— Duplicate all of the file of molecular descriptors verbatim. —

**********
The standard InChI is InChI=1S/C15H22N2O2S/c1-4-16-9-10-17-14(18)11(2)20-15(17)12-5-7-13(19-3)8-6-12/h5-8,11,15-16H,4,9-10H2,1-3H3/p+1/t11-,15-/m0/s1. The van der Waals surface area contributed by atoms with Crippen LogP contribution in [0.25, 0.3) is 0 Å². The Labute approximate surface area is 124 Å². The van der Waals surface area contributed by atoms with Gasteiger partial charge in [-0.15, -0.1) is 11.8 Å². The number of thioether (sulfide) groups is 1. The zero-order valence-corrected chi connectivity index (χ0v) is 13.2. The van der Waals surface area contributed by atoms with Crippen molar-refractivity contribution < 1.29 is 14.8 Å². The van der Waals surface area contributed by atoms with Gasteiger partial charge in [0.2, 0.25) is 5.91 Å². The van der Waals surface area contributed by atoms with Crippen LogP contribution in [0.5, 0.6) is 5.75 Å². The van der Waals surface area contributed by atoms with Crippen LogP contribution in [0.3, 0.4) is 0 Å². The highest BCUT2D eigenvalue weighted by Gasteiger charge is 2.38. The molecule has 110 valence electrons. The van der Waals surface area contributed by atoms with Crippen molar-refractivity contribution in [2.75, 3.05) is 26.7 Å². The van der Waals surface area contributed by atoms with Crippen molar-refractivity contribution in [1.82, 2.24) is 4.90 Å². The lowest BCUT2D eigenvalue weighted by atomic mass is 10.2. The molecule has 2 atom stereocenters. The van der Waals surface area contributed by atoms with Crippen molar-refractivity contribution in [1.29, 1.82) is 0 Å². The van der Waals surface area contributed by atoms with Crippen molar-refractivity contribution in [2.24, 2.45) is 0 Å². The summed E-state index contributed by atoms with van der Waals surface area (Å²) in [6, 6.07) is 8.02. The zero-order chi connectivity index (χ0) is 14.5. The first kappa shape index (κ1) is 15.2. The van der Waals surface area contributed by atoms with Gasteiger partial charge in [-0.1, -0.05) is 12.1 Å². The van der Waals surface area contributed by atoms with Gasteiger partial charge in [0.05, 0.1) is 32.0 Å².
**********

The standard InChI is InChI=1S/C15H22N2O2S/c1-4-16-9-10-17-14(18)11(2)20-15(17)12-5-7-13(19-3)8-6-12/h5-8,11,15-16H,4,9-10H2,1-3H3/p+1/t11-,15-/m0/s1. The van der Waals surface area contributed by atoms with Crippen LogP contribution in [0.25, 0.3) is 0 Å². The Labute approximate surface area is 124 Å². The van der Waals surface area contributed by atoms with Gasteiger partial charge in [-0.15, -0.1) is 11.8 Å². The number of thioether (sulfide) groups is 1. The zero-order valence-corrected chi connectivity index (χ0v) is 13.2. The van der Waals surface area contributed by atoms with Crippen molar-refractivity contribution < 1.29 is 14.8 Å². The van der Waals surface area contributed by atoms with Gasteiger partial charge in [0.2, 0.25) is 5.91 Å². The van der Waals surface area contributed by atoms with Crippen LogP contribution in [0.5, 0.6) is 5.75 Å². The van der Waals surface area contributed by atoms with Crippen LogP contribution in [0.3, 0.4) is 0 Å². The highest BCUT2D eigenvalue weighted by Gasteiger charge is 2.38. The molecule has 110 valence electrons. The van der Waals surface area contributed by atoms with Crippen molar-refractivity contribution in [2.75, 3.05) is 26.7 Å². The van der Waals surface area contributed by atoms with Crippen molar-refractivity contribution in [1.82, 2.24) is 4.90 Å². The lowest BCUT2D eigenvalue weighted by atomic mass is 10.2. The molecule has 2 atom stereocenters. The van der Waals surface area contributed by atoms with Crippen molar-refractivity contribution in [1.29, 1.82) is 0 Å². The van der Waals surface area contributed by atoms with Crippen molar-refractivity contribution in [2.24, 2.45) is 0 Å². The summed E-state index contributed by atoms with van der Waals surface area (Å²) in [6, 6.07) is 8.02. The zero-order chi connectivity index (χ0) is 14.5. The first kappa shape index (κ1) is 15.2. The van der Waals surface area contributed by atoms with Gasteiger partial charge in [-0.1, -0.05) is 12.1 Å². The van der Waals surface area contributed by atoms with Gasteiger partial charge in [0.05, 0.1) is 32.0 Å².